During this research update we will be discussing what Johns Hopkins has been working on over the course of the past year. Including; a blood test for MS, myelin repair, genome sequencing, MRI/OCT imaging tools, and laboratory science. All of these advancements will assist Before you know it 2021 will be wrapping up and we can all look forward to a hopeful beginning in 2022. With that being said, we find it appropriate to give you all an update on the research the Johns Hopkins MS Research Center is doing to advance their already incredible work in the area of MS research. Over the course of the last year all of us here at MS4MS are hard at work to ensure that the Hopkins research center can continue to prosper in advancing this research and one day be able to find a cure for MS.st in determining the best way to help those living with MS and finding a hopeful cure for the disease.
Before we get into the science of this incredible work being done, Dr. Calabresi, Director of the Multiple Sclerosis Center has a message about the new advancements in vaccine technology and how it can impact the hopeful future of this technology being used in finding a cure.
“Vaccines are a great example of the miracle of science. If people had not had the wisdom and foresight to support mRNA technology in the first direct decade of the millennium when it seemed as though the approach was fraught with side effects, we would not have this cure in hand,” said Calabresi. “This very same technology may offer hope in vaccinating people with MS if we can find the right target or targets that trigger autoimmunity.”
With new technology being used in vaccines it gives doctors and scientists hope that new technology can positively impact the progress of future vaccinations for other diseases such as MS.
The first advancement to discuss is a blood test for MS that measures particles released from damaged nerves called neurofilaments. This appears to be useful for prognosis in early MS, monitoring disease activity, and response to drugs in relapsing MS. The idea is to ramp this up to eventually have a commercial test within a 3 year time period. Also, the Johns Hopkins Precision Medicine Center of Excellence received a grant to study how progressive MS happens and if new treatments are in fact slowing progression.
MRI and OCT eye imaging are both great tools to track lesions and disability progression in those living with MS. These imaging tools can greatly impact how MS is detected and who is at risk for a worsening diagnosis.
In collaborating with groups at the University of Pennsylvania, Cleveland Clinic, Wilmer Eye Institution, and the NIH many exciting developments have been made to advance work being done to better the lives of MS patients. For example, the NIH; along with the University of Pennsylvania and the Cleveland Clinic have developed a new MRI sequence that detects iron laden lesions which can determine whether an existing legion is stable or getting worse and another MRI sequence that can help determine if white spots on an MRI are related to MS or not; respectively.
Collaborating with the Wilmer Eye Institution has allowed the MS Research Center to develop a new application of OCT, called angiography. This can examine the health of the blood vessel in the back of the eye, which can determine who is at risk for worsening MS progression and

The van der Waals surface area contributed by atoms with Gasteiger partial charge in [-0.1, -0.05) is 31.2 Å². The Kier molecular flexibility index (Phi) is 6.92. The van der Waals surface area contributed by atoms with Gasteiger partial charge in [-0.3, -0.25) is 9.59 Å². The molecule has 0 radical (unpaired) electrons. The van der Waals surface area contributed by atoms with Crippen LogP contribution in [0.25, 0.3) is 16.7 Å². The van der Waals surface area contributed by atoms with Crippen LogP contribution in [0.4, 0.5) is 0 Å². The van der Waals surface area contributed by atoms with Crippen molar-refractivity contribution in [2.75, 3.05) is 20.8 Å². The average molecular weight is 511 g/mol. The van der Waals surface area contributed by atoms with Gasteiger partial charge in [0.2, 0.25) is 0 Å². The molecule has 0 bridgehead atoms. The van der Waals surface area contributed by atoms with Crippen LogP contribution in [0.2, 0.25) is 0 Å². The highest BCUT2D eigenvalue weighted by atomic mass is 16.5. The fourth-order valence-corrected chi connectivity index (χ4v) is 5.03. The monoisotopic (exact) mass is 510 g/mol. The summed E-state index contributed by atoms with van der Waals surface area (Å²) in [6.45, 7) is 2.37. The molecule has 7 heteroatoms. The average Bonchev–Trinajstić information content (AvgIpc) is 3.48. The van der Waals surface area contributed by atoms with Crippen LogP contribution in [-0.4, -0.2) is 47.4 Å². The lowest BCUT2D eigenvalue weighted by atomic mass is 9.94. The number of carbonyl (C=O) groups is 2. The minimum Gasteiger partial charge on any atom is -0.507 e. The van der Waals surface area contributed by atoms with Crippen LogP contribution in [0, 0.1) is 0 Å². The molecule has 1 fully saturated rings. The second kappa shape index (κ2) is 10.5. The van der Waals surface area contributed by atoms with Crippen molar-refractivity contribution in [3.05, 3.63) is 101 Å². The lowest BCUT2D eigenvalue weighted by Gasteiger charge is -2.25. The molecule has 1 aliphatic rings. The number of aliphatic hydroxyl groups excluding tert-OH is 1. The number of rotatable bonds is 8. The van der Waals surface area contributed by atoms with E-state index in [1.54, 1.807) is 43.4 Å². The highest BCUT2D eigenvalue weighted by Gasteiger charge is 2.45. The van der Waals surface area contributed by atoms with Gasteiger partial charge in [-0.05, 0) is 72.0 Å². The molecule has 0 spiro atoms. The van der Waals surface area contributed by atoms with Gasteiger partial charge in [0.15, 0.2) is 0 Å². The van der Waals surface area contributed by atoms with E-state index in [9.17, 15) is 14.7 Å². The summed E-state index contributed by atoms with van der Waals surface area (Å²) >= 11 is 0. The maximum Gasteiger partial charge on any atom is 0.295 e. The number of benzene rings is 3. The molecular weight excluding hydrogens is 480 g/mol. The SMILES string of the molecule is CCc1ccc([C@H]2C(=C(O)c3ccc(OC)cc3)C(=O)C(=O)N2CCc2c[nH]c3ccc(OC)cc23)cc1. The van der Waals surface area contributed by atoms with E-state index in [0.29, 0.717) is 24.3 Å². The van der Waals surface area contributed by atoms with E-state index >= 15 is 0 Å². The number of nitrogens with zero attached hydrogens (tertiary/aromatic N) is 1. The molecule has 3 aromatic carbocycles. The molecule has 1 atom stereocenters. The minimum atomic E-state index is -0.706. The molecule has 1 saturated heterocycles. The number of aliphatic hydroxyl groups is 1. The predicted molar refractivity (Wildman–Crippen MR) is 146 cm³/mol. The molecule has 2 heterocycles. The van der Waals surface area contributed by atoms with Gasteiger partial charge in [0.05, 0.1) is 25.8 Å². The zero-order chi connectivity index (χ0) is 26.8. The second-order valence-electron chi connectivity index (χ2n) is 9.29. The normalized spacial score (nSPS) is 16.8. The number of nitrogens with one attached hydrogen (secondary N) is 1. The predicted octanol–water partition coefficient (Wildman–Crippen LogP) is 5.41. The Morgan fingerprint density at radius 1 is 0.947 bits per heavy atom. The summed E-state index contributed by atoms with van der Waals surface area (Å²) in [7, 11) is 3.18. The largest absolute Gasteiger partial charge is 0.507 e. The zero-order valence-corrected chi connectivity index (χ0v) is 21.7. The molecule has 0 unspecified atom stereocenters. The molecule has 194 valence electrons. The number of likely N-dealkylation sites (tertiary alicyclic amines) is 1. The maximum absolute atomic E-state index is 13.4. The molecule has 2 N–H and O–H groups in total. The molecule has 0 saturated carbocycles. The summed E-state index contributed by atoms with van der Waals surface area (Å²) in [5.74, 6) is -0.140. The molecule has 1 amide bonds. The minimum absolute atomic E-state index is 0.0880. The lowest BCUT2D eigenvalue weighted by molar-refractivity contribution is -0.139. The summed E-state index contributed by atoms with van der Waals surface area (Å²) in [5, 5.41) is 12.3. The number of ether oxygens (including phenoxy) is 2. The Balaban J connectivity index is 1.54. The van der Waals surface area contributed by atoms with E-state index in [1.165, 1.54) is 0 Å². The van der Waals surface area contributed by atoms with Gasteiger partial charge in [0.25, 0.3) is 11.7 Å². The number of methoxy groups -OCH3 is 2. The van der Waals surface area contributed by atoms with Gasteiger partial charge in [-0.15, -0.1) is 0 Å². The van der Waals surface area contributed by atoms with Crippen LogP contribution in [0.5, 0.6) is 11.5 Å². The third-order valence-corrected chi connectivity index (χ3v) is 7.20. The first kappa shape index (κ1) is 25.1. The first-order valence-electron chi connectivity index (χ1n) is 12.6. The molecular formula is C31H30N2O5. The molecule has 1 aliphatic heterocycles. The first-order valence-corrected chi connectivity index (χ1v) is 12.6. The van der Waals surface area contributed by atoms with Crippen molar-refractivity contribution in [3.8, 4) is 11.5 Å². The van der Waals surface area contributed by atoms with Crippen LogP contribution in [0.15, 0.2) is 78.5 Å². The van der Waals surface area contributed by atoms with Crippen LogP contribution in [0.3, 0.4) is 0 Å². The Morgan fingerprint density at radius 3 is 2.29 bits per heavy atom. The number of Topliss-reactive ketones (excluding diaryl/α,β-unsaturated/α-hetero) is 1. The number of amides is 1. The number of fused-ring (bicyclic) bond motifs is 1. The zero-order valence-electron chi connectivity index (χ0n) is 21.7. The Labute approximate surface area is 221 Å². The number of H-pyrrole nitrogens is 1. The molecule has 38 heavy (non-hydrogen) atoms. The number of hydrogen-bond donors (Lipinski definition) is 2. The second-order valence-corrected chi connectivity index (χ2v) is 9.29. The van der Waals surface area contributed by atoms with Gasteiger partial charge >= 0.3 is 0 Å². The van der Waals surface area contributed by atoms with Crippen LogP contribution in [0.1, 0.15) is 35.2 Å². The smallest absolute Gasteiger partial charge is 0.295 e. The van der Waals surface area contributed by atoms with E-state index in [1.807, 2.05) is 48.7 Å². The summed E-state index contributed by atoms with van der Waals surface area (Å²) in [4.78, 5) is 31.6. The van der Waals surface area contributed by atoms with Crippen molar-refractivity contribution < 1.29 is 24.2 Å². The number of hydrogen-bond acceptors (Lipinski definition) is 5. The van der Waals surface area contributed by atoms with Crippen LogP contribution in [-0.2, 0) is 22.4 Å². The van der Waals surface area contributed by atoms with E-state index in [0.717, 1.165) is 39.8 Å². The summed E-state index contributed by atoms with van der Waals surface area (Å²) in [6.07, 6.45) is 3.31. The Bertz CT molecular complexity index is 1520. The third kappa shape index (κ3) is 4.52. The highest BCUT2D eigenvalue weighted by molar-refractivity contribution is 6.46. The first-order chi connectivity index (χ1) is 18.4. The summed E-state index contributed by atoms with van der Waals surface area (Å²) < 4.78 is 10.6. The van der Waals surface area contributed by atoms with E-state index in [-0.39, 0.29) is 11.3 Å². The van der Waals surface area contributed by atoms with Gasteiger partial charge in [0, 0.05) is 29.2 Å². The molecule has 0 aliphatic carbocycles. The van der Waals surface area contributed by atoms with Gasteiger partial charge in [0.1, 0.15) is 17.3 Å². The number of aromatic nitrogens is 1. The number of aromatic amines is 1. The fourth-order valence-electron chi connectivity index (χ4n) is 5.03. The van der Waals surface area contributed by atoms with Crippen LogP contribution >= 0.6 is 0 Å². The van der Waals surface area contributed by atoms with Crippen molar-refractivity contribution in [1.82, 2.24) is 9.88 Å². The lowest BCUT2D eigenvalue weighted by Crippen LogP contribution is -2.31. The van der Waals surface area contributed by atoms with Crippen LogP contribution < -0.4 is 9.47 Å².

allow for earlier intervention.
Lastly, laboratory science and clinical research have been making exciting strides in the last few years and continues to be an important part of what the MS Research Center does. Some of the most important work being done is in the area of myelin repair. By examining genetic codes inside the myelin making cells called oligodendrocytes to understand why they are not working properly. New technology is being used called whole genome sequencing to examine the entire genome instead of only fragments of our DNA to determine if genes have a relation to the risk of a worse form of the disease. In collaboration with neuroscientists at Johns Hopkins, the MS Research Center is studying how nerve cells die and testing therapies that may rescue injured nerves and their projections called axons.
Over the last few years, Covid-19 has led to budget cuts in numerous areas of public health including the Johns Hopkins MS Research Center and other related facilities. Due to this and many other reasons, all of us here at MS4MS are proud to support the work of Dr. Calabresi, his team, and the many brilliant scientists and clinicians who dedicate their lives to medical research for Johns Hopkins and the MS Research Center.
As you can see, the work that we and many other non-profit’s do is vital to Johns Hopkins and the numerous programs under their umbrella. This is why the work all of us collectively do from within our organization to the many sponsors and volunteers who support us is so important.
Last but not least, we would like to thank those who have helped raise funds at our events all year long. As the end of the year approaches, we hope that you will continue #spreadingORANGE with us and help us raise as much as possible so we can make an impact on the work being done at Johns Hopkins to find a cure for MS.
Information included within this article was obtained from an internal memo sent to our organization by Dr. Calabresi in the summer of 2021.
MS4MS Executive Editor